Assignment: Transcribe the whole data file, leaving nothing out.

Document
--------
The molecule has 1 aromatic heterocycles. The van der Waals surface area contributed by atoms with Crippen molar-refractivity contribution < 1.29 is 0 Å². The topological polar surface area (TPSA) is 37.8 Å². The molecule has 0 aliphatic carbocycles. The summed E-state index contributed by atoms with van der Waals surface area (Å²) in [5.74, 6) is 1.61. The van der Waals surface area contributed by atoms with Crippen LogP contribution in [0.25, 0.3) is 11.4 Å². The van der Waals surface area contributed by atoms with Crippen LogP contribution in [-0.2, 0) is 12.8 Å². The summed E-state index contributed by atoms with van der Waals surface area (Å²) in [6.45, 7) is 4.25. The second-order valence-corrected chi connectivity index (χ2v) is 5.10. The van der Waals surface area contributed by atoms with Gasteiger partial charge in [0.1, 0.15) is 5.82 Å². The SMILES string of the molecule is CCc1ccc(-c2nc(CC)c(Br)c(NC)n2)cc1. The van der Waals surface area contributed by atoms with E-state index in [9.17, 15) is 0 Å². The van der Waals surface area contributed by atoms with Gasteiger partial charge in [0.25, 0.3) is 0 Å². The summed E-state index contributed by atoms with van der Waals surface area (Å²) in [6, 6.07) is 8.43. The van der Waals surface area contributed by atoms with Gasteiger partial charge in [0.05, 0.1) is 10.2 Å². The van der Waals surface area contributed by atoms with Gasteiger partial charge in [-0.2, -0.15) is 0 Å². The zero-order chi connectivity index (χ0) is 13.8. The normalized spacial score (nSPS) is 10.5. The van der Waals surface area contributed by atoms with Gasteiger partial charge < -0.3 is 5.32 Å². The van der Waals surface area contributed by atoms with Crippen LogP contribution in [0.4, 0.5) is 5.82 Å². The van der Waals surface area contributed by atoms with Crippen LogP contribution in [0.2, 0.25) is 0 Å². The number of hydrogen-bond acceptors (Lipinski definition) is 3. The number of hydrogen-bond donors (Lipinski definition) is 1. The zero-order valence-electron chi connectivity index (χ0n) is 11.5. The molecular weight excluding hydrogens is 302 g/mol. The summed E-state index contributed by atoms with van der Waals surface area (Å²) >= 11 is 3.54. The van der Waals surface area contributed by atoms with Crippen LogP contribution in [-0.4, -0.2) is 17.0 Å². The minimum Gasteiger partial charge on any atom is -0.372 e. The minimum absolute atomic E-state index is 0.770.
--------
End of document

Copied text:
The molecule has 1 aromatic heterocycles. The van der Waals surface area contributed by atoms with Crippen molar-refractivity contribution < 1.29 is 0 Å². The topological polar surface area (TPSA) is 37.8 Å². The molecule has 0 aliphatic carbocycles. The summed E-state index contributed by atoms with van der Waals surface area (Å²) in [5.74, 6) is 1.61. The van der Waals surface area contributed by atoms with Crippen LogP contribution in [0.25, 0.3) is 11.4 Å². The van der Waals surface area contributed by atoms with Crippen LogP contribution in [-0.2, 0) is 12.8 Å². The summed E-state index contributed by atoms with van der Waals surface area (Å²) in [6.45, 7) is 4.25. The second-order valence-corrected chi connectivity index (χ2v) is 5.10. The van der Waals surface area contributed by atoms with Gasteiger partial charge in [0.1, 0.15) is 5.82 Å². The SMILES string of the molecule is CCc1ccc(-c2nc(CC)c(Br)c(NC)n2)cc1. The van der Waals surface area contributed by atoms with E-state index in [9.17, 15) is 0 Å². The van der Waals surface area contributed by atoms with Gasteiger partial charge in [0.25, 0.3) is 0 Å². The summed E-state index contributed by atoms with van der Waals surface area (Å²) in [6, 6.07) is 8.43. The van der Waals surface area contributed by atoms with Gasteiger partial charge in [0.05, 0.1) is 10.2 Å². The van der Waals surface area contributed by atoms with Gasteiger partial charge in [-0.2, -0.15) is 0 Å². The zero-order chi connectivity index (χ0) is 13.8. The normalized spacial score (nSPS) is 10.5. The van der Waals surface area contributed by atoms with Gasteiger partial charge < -0.3 is 5.32 Å². The van der Waals surface area contributed by atoms with Crippen LogP contribution in [0.4, 0.5) is 5.82 Å². The van der Waals surface area contributed by atoms with Crippen LogP contribution in [0.2, 0.25) is 0 Å². The number of hydrogen-bond acceptors (Lipinski definition) is 3. The number of hydrogen-bond donors (Lipinski definition) is 1. The zero-order valence-electron chi connectivity index (χ0n) is 11.5. The molecular weight excluding hydrogens is 302 g/mol. The summed E-state index contributed by atoms with van der Waals surface area (Å²) >= 11 is 3.54. The van der Waals surface area contributed by atoms with Crippen LogP contribution in [-0.4, -0.2) is 17.0 Å². The minimum Gasteiger partial charge on any atom is -0.372 e. The minimum absolute atomic E-state index is 0.770.